People like Jeffrey Sachs do not experience the economic sector as a fragile human artifact. They do not appreciate the hard-won human inventions such as double-entry bookkeeping, limited liability corporations, financial markets, and jumped-up nobodies that have utterly transformed the material life of the human race. They just see the economy as a political appliancewith success in some areasfor the use of political bartenders.
Do not expend an end to the sweating of American business any time soon.
Buy his Road to the Middle Class.
[W]hen I asked a liberal longtime editor I know with a mainstream [publishing] house for a candid, shorthand version of the assumptions she and her colleagues make about conservatives, she didn't hesitate. Racist, sexist, homophobic, anti-choice fascists, she offered, smiling but meaning it.
Harry Stein, I Can't Believe I'm Sitting Next to a Republican
Families helped each other putting up homes and barns. Together, they built churches, schools, and common civic buildings. They collaborated to build roads and bridges. They took pride in being free persons, independent, and self-reliant; but the texture of their lives was cooperative and fraternal.
Michael Novak, The Spirit of Democratic Capitalism
[To make] of each individual member of the army a soldier who, in character, capability, and knowledge, is self-reliant, self-confident, dedicated, and joyful in taking responsibility [verantwortungsfreudig] as a man and a soldier. — Gen. Hans von Seeckt
MacGregor Knox, Williamson Murray, ed., The dynamics of military revolution, 1300-2050
For [the left] there is only the state and the individual, nothing in between. No family to rely on, no friend to depend on, no community to call on. No neighbourhood to grow in, no faith to share in, no charities to work in. No-one but the Minister, nowhere but Whitehall, no such thing as society - just them, and their laws, and their rules, and their arrogance.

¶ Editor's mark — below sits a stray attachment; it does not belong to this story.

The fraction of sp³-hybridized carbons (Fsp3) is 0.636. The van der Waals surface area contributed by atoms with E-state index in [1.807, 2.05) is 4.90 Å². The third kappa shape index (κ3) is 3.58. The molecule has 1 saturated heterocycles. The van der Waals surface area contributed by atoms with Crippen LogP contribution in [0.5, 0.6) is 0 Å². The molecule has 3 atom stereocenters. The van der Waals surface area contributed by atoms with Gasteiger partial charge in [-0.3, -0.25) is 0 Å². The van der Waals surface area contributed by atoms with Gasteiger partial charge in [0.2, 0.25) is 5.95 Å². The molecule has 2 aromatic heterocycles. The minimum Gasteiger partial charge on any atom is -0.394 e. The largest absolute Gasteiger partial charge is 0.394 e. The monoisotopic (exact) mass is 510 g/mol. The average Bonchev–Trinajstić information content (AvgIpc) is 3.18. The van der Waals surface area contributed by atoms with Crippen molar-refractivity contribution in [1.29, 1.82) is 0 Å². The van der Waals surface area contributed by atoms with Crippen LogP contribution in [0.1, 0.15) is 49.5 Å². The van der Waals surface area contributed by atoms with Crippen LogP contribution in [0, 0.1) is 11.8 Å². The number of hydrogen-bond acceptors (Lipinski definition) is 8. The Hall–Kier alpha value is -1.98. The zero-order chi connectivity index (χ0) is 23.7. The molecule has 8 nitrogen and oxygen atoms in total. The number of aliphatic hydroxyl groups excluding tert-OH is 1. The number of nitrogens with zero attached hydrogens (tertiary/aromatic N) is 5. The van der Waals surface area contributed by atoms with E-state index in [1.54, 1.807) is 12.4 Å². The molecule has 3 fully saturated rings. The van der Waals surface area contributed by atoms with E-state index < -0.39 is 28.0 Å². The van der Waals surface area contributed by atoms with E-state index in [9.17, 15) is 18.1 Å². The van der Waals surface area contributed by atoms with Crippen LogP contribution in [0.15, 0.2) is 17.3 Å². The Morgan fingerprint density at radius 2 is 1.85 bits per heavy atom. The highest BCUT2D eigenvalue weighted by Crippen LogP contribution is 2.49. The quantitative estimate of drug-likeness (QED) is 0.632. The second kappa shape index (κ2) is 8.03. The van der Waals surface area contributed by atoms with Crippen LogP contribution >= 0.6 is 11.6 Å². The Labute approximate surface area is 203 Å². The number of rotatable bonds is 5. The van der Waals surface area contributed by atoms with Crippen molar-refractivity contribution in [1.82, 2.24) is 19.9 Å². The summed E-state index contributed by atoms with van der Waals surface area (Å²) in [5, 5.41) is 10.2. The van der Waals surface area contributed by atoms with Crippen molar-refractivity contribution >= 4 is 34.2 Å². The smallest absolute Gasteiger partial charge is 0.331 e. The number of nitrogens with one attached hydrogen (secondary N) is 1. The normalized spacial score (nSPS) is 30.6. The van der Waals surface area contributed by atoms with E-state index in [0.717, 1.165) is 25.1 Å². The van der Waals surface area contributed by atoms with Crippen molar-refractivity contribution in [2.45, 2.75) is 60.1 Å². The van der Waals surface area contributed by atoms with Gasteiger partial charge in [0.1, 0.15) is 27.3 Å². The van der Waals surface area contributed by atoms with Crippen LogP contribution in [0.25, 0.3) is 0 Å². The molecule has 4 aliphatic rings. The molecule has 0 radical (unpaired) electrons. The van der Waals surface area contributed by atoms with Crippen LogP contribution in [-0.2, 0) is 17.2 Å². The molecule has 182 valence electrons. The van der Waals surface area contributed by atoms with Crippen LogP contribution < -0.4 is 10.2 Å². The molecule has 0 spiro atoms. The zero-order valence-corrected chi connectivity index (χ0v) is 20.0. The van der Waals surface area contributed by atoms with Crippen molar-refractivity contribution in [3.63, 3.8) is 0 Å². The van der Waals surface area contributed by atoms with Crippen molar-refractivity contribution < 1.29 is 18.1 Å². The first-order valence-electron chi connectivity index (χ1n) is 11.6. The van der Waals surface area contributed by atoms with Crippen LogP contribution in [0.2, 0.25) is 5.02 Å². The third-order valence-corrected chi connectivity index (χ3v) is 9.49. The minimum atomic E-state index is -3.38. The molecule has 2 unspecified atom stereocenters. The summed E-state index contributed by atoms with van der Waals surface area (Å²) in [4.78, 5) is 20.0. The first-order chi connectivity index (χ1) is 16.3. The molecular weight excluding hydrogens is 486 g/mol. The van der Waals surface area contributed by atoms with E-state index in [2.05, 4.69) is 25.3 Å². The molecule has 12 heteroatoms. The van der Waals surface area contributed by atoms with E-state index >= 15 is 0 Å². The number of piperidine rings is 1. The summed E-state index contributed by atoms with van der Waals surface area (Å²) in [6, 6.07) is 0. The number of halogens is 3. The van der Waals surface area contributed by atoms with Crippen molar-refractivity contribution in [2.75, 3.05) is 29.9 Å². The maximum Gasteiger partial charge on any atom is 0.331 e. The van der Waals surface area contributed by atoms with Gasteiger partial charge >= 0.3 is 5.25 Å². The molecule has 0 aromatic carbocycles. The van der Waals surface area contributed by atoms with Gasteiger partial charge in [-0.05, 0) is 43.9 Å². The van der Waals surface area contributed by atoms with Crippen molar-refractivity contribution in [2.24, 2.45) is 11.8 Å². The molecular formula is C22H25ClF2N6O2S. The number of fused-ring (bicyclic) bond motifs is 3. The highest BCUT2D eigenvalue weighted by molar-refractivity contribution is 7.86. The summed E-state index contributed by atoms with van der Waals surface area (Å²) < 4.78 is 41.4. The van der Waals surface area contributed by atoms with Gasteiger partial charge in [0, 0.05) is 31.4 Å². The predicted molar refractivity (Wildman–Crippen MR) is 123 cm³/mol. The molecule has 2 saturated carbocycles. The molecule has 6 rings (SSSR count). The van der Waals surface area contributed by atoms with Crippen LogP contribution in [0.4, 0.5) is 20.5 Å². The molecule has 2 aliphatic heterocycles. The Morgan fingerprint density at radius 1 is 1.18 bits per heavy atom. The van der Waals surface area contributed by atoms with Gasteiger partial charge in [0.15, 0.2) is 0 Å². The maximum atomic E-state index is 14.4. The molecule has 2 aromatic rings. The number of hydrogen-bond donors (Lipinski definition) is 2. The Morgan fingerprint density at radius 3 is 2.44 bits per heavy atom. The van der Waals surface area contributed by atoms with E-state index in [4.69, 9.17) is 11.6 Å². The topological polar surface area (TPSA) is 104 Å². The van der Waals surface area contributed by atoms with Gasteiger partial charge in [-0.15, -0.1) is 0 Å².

David Cameron, Conference Speech 2008
Imagining that all order is the result of design, socialists
conclude that order must be improvable by better design of some superior mind.
F.A. Hayek, The Fatal Conceit
[Every] sacrifice is an act of impurity that pays for a prior act of greater impurity... without its participants having to suffer the full consequences incurred by its predecessor. The punishment is commuted in a process that strangely combines and finesses the deep contradiction between justice and mercy.
Frederick Turner, Beauty: The Value of Values
[The Axial Age] highlights the conception of a responsible self... [that] promise[s] man for the first time that he can understand the fundamental structure of reality and through salvation participate actively in it.
Robert N Bellah, "Religious Evolution", American Sociological Review, Vol. 29, No. 3.
But the only religions that have survived are those which support property and the family.
Thus the outlook for communism, which is both anti-property and anti-family, (and also anti-religion), is not promising.
F.A. Hayek, The Fatal Conceit
[T]he way to achieve a system of determining admission to the public schools on a nonracial basis,
Brown II, 349 U. S., at 300–301, is to stop assigning students on a racial basis. The way to stop
discrimination on the basis of race is to stop discriminating on the basis of race.
Roberts, C.J., Parents Involved in Community Schools vs. Seattle School District
A writer who says that there are no truths, or that all truth is merely relative, is asking you not to believe him. So dont.
Roger Scruton, Modern Philosophy
Paul Dirac: When I was talking with Lemaître about [the expanding universe] and feeling stimulated
by the grandeur of the picture that he has given us, I told him that
I thought cosmology was the branch of science that lies closest to religion.
However [Georges] Lemaître [Catholic priest, physicist, and
inventor of the Big Bang Theory] did not agree with me. After thinking it over he
suggested psychology as lying closest to religion.
John Farrell, The Creation Myth
Within Pentecostalism the injurious hierarchies of the wider world are abrogated and replaced by a single hierarchy of faith, grace, and the empowerments of the spirit... where groups gather on rafts to take them through the turbulence of the great journey from extensive rural networks to the mega-city and the nuclear family...
David Martin, On Secularization